This paper briefly describes the evolution of pedestrian crosswalks in the city of Toronto since they were first introduced over 25 years ago. The authors argue that "passive" crosswalks are becoming less effective with the introduction of pedestrian-activated crosswalks with flashing lights or traffic signals. Where drivers previously looked for signs of walking pedestrians, they are now becoming conditioned to respond only to the surrogate flashing or red lights. The authors recommend that overall safety and service levels would be improved by the more universal application of demand-responsive systems, where the pedestrians announce their presence by activating overhead flashers or signs. For the covering abstract of the conference see IRRD 807201.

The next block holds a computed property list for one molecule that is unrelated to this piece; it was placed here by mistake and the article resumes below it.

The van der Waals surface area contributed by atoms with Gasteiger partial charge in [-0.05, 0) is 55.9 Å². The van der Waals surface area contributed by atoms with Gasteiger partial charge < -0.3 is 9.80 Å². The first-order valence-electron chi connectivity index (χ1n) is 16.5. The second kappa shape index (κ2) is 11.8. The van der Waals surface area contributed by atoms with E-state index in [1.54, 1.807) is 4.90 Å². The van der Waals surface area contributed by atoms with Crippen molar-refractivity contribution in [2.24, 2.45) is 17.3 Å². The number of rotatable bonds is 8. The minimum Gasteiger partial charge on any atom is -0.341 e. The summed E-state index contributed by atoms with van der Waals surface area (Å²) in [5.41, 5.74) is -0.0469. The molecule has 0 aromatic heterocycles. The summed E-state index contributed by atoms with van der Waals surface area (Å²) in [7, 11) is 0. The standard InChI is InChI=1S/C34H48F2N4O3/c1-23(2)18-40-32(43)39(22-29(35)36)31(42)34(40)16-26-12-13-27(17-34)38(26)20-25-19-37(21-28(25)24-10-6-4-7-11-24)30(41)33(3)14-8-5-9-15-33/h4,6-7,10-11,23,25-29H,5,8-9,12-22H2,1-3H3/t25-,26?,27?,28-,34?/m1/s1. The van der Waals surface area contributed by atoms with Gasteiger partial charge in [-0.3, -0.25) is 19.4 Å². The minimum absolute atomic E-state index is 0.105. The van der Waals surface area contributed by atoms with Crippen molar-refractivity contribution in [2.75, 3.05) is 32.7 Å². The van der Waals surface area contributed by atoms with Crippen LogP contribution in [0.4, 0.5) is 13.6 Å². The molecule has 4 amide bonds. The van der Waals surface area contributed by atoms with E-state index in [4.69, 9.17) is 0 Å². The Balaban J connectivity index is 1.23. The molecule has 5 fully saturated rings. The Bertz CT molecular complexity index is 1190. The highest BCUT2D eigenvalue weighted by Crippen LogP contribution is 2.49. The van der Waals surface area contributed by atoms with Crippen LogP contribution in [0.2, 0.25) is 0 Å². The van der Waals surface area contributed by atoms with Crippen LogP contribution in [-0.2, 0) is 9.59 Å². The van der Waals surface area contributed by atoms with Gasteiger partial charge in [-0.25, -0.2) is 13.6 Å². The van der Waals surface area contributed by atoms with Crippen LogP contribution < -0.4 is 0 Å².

• Corporate Authors:

    Transportation Association of Canada (TAC)

    401-1111 Prince of Wales Drive
    Ottawa, Ontario  Canada 
  • Authors:
    • Yagar, S
    • KAUFMAN, D
  • Publication Date: 1988


  • English

Media Info

Subject/Index Terms

Filing Info

  • Accession Number: 00487576
  • Record Type: Publication
  • Source Agency: Transport and Road Research Laboratory (TRRL)
  • Files: ITRD, TRIS
  • Created Date: Sep 30 1989 12:00AM